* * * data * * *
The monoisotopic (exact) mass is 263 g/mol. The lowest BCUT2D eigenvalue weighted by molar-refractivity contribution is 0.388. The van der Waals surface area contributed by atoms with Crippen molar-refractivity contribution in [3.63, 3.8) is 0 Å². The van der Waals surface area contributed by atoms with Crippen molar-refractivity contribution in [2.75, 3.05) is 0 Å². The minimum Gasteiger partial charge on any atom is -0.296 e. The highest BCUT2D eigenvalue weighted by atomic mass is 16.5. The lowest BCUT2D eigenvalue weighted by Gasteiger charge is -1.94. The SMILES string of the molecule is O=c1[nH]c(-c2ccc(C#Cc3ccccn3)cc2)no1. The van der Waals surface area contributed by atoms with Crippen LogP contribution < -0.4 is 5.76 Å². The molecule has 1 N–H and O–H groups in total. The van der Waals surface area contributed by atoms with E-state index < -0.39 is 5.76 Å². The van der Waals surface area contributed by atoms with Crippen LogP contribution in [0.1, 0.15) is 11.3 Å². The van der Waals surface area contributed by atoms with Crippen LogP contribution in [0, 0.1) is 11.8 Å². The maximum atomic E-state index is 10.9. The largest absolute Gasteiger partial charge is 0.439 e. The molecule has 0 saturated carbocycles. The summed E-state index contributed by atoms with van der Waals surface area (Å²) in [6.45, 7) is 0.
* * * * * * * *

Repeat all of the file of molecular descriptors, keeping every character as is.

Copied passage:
The monoisotopic (exact) mass is 263 g/mol. The lowest BCUT2D eigenvalue weighted by molar-refractivity contribution is 0.388. The van der Waals surface area contributed by atoms with Crippen molar-refractivity contribution in [3.63, 3.8) is 0 Å². The van der Waals surface area contributed by atoms with Crippen molar-refractivity contribution in [2.75, 3.05) is 0 Å². The minimum Gasteiger partial charge on any atom is -0.296 e. The highest BCUT2D eigenvalue weighted by atomic mass is 16.5. The lowest BCUT2D eigenvalue weighted by Gasteiger charge is -1.94. The SMILES string of the molecule is O=c1[nH]c(-c2ccc(C#Cc3ccccn3)cc2)no1. The van der Waals surface area contributed by atoms with Crippen LogP contribution < -0.4 is 5.76 Å². The molecule has 1 N–H and O–H groups in total. The van der Waals surface area contributed by atoms with E-state index < -0.39 is 5.76 Å². The van der Waals surface area contributed by atoms with Crippen LogP contribution in [0.1, 0.15) is 11.3 Å². The van der Waals surface area contributed by atoms with Crippen LogP contribution in [0, 0.1) is 11.8 Å². The maximum atomic E-state index is 10.9. The largest absolute Gasteiger partial charge is 0.439 e. The molecule has 0 saturated carbocycles. The summed E-state index contributed by atoms with van der Waals surface area (Å²) in [6.45, 7) is 0.